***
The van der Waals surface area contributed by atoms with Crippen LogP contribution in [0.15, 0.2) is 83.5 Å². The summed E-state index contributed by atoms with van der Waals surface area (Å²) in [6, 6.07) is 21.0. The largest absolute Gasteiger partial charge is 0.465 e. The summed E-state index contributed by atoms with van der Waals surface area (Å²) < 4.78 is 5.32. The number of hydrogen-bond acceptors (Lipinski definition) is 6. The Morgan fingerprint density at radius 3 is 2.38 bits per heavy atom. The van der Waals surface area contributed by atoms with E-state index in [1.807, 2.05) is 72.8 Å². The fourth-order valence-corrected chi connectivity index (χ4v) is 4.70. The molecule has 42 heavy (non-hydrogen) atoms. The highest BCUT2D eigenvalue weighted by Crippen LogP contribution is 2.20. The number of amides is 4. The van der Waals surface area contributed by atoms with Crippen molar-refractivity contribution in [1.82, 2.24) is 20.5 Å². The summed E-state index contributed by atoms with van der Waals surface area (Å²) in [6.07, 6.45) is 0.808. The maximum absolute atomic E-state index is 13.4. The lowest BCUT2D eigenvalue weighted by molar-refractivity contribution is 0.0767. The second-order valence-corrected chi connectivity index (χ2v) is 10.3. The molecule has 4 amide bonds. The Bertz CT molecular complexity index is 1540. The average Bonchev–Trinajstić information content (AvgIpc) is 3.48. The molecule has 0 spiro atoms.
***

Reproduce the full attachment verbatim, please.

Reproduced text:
The van der Waals surface area contributed by atoms with Crippen LogP contribution in [0.15, 0.2) is 83.5 Å². The summed E-state index contributed by atoms with van der Waals surface area (Å²) in [6, 6.07) is 21.0. The largest absolute Gasteiger partial charge is 0.465 e. The summed E-state index contributed by atoms with van der Waals surface area (Å²) < 4.78 is 5.32. The number of hydrogen-bond acceptors (Lipinski definition) is 6. The Morgan fingerprint density at radius 3 is 2.38 bits per heavy atom. The van der Waals surface area contributed by atoms with E-state index in [1.807, 2.05) is 72.8 Å². The fourth-order valence-corrected chi connectivity index (χ4v) is 4.70. The molecule has 42 heavy (non-hydrogen) atoms. The highest BCUT2D eigenvalue weighted by Crippen LogP contribution is 2.20. The number of amides is 4. The van der Waals surface area contributed by atoms with Crippen molar-refractivity contribution in [1.82, 2.24) is 20.5 Å². The summed E-state index contributed by atoms with van der Waals surface area (Å²) in [6.07, 6.45) is 0.808. The maximum absolute atomic E-state index is 13.4. The lowest BCUT2D eigenvalue weighted by molar-refractivity contribution is 0.0767. The second-order valence-corrected chi connectivity index (χ2v) is 10.3. The molecule has 4 amide bonds. The Bertz CT molecular complexity index is 1540. The average Bonchev–Trinajstić information content (AvgIpc) is 3.48. The molecule has 0 spiro atoms.